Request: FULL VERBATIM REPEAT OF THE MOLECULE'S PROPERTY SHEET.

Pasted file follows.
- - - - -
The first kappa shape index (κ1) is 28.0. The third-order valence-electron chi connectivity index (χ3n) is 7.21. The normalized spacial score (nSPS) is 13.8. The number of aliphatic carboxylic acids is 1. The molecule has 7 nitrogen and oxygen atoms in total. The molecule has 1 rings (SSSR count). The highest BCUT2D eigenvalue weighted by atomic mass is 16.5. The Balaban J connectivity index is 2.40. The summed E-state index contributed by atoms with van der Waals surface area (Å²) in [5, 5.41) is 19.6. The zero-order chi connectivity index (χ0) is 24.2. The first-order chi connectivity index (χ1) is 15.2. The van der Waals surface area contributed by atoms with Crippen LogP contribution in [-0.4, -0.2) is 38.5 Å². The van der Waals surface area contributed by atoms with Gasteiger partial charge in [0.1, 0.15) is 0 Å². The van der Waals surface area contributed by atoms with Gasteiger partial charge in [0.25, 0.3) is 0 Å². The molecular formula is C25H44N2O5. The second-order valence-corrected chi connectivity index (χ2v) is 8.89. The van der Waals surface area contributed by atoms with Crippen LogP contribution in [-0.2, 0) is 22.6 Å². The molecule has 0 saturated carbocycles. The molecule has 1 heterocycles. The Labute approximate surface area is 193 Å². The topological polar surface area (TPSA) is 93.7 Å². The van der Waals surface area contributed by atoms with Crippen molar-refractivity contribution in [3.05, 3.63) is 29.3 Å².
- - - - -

The first kappa shape index (κ1) is 28.0. The third-order valence-electron chi connectivity index (χ3n) is 7.21. The normalized spacial score (nSPS) is 13.8. The number of aliphatic carboxylic acids is 1. The molecule has 7 nitrogen and oxygen atoms in total. The molecule has 1 rings (SSSR count). The highest BCUT2D eigenvalue weighted by atomic mass is 16.5. The Balaban J connectivity index is 2.40. The summed E-state index contributed by atoms with van der Waals surface area (Å²) in [5, 5.41) is 19.6. The zero-order chi connectivity index (χ0) is 24.2. The first-order chi connectivity index (χ1) is 15.2. The van der Waals surface area contributed by atoms with Crippen LogP contribution in [-0.4, -0.2) is 38.5 Å². The van der Waals surface area contributed by atoms with Gasteiger partial charge in [0.1, 0.15) is 0 Å². The van der Waals surface area contributed by atoms with Gasteiger partial charge in [0.25, 0.3) is 0 Å². The molecular formula is C25H44N2O5. The second-order valence-corrected chi connectivity index (χ2v) is 8.89. The van der Waals surface area contributed by atoms with Crippen LogP contribution in [-0.2, 0) is 22.6 Å². The molecule has 0 saturated carbocycles. The molecule has 1 heterocycles. The Labute approximate surface area is 193 Å². The topological polar surface area (TPSA) is 93.7 Å². The van der Waals surface area contributed by atoms with Crippen molar-refractivity contribution in [3.05, 3.63) is 29.3 Å².